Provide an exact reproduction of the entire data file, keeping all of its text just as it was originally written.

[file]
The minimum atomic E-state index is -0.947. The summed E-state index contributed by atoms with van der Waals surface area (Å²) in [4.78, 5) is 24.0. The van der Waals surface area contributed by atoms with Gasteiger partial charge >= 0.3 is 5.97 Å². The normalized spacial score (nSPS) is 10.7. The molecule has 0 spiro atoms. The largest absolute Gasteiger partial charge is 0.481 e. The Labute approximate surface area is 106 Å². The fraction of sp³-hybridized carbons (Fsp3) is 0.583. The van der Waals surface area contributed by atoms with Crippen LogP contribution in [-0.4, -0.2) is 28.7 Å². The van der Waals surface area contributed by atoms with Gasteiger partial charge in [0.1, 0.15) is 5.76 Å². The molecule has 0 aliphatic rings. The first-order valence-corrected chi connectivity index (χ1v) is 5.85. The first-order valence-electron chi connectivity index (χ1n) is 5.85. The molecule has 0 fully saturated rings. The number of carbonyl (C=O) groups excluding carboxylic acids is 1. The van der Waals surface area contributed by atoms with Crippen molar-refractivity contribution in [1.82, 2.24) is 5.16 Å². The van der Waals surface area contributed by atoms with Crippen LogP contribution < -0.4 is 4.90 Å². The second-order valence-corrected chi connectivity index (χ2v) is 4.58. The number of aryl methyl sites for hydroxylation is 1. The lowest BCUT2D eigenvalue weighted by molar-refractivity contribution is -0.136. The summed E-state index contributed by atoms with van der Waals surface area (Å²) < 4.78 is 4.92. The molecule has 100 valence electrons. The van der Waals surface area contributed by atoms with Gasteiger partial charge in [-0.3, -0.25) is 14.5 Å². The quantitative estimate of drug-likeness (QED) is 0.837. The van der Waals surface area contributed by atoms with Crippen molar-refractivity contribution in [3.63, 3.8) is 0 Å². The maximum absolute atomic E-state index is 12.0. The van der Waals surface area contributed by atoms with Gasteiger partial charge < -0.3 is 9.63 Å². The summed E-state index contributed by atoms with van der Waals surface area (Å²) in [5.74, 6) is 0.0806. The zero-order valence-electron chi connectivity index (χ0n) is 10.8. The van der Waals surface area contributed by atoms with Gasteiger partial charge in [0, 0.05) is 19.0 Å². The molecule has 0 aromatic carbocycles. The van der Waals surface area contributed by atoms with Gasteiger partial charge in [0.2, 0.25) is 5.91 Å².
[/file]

The minimum atomic E-state index is -0.947. The summed E-state index contributed by atoms with van der Waals surface area (Å²) in [4.78, 5) is 24.0. The van der Waals surface area contributed by atoms with Gasteiger partial charge >= 0.3 is 5.97 Å². The normalized spacial score (nSPS) is 10.7. The molecule has 0 spiro atoms. The largest absolute Gasteiger partial charge is 0.481 e. The Labute approximate surface area is 106 Å². The fraction of sp³-hybridized carbons (Fsp3) is 0.583. The van der Waals surface area contributed by atoms with Crippen LogP contribution in [-0.4, -0.2) is 28.7 Å². The van der Waals surface area contributed by atoms with Gasteiger partial charge in [0.1, 0.15) is 5.76 Å². The molecule has 0 aliphatic rings. The first-order valence-corrected chi connectivity index (χ1v) is 5.85. The first-order valence-electron chi connectivity index (χ1n) is 5.85. The molecule has 0 fully saturated rings. The number of carbonyl (C=O) groups excluding carboxylic acids is 1. The van der Waals surface area contributed by atoms with Crippen molar-refractivity contribution in [1.82, 2.24) is 5.16 Å². The van der Waals surface area contributed by atoms with Crippen LogP contribution < -0.4 is 4.90 Å². The second-order valence-corrected chi connectivity index (χ2v) is 4.58. The number of aryl methyl sites for hydroxylation is 1. The lowest BCUT2D eigenvalue weighted by molar-refractivity contribution is -0.136. The summed E-state index contributed by atoms with van der Waals surface area (Å²) < 4.78 is 4.92. The molecule has 100 valence electrons. The van der Waals surface area contributed by atoms with Gasteiger partial charge in [-0.3, -0.25) is 14.5 Å². The quantitative estimate of drug-likeness (QED) is 0.837. The van der Waals surface area contributed by atoms with Crippen molar-refractivity contribution in [3.63, 3.8) is 0 Å². The maximum absolute atomic E-state index is 12.0. The van der Waals surface area contributed by atoms with Gasteiger partial charge < -0.3 is 9.63 Å². The summed E-state index contributed by atoms with van der Waals surface area (Å²) in [5.74, 6) is 0.0806. The zero-order valence-electron chi connectivity index (χ0n) is 10.8. The van der Waals surface area contributed by atoms with Gasteiger partial charge in [0, 0.05) is 19.0 Å². The molecule has 0 aromatic carbocycles. The van der Waals surface area contributed by atoms with Gasteiger partial charge in [0.2, 0.25) is 5.91 Å².